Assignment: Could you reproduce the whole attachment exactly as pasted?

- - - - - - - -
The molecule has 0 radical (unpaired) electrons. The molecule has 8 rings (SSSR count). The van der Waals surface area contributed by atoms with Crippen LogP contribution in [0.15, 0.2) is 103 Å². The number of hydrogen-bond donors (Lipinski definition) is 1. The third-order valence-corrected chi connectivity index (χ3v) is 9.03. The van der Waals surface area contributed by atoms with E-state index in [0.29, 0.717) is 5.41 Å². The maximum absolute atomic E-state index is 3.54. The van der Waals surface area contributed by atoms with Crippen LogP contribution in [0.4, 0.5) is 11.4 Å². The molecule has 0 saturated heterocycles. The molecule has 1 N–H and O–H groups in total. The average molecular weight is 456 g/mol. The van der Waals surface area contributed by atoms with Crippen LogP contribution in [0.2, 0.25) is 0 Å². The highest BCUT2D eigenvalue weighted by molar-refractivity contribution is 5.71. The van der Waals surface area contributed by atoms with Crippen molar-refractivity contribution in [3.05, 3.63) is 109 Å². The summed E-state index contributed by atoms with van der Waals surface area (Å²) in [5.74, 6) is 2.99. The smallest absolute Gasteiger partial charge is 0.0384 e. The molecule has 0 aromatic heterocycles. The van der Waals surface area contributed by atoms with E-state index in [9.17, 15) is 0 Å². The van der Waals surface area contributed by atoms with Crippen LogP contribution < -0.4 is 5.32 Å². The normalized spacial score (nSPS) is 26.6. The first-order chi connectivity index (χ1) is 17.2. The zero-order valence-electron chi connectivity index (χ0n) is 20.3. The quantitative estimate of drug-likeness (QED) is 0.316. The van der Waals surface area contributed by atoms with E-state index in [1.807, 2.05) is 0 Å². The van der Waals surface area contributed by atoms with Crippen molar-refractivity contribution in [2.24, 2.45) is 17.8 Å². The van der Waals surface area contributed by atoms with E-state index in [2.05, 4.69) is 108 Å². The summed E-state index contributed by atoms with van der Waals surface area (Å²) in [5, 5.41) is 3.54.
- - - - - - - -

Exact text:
The molecule has 0 radical (unpaired) electrons. The molecule has 8 rings (SSSR count). The van der Waals surface area contributed by atoms with Crippen LogP contribution in [0.15, 0.2) is 103 Å². The number of hydrogen-bond donors (Lipinski definition) is 1. The third-order valence-corrected chi connectivity index (χ3v) is 9.03. The van der Waals surface area contributed by atoms with E-state index in [0.29, 0.717) is 5.41 Å². The maximum absolute atomic E-state index is 3.54. The van der Waals surface area contributed by atoms with Crippen LogP contribution in [0.4, 0.5) is 11.4 Å². The molecule has 0 saturated heterocycles. The molecule has 1 N–H and O–H groups in total. The average molecular weight is 456 g/mol. The van der Waals surface area contributed by atoms with Crippen LogP contribution in [0.2, 0.25) is 0 Å². The highest BCUT2D eigenvalue weighted by molar-refractivity contribution is 5.71. The van der Waals surface area contributed by atoms with Crippen molar-refractivity contribution in [3.05, 3.63) is 109 Å². The summed E-state index contributed by atoms with van der Waals surface area (Å²) in [5.74, 6) is 2.99. The smallest absolute Gasteiger partial charge is 0.0384 e. The molecule has 0 aromatic heterocycles. The van der Waals surface area contributed by atoms with E-state index in [9.17, 15) is 0 Å². The van der Waals surface area contributed by atoms with Crippen LogP contribution < -0.4 is 5.32 Å². The normalized spacial score (nSPS) is 26.6. The first-order chi connectivity index (χ1) is 17.2. The zero-order valence-electron chi connectivity index (χ0n) is 20.3. The quantitative estimate of drug-likeness (QED) is 0.316. The van der Waals surface area contributed by atoms with E-state index in [1.807, 2.05) is 0 Å². The van der Waals surface area contributed by atoms with Crippen molar-refractivity contribution in [2.24, 2.45) is 17.8 Å². The van der Waals surface area contributed by atoms with E-state index in [2.05, 4.69) is 108 Å². The summed E-state index contributed by atoms with van der Waals surface area (Å²) in [5, 5.41) is 3.54.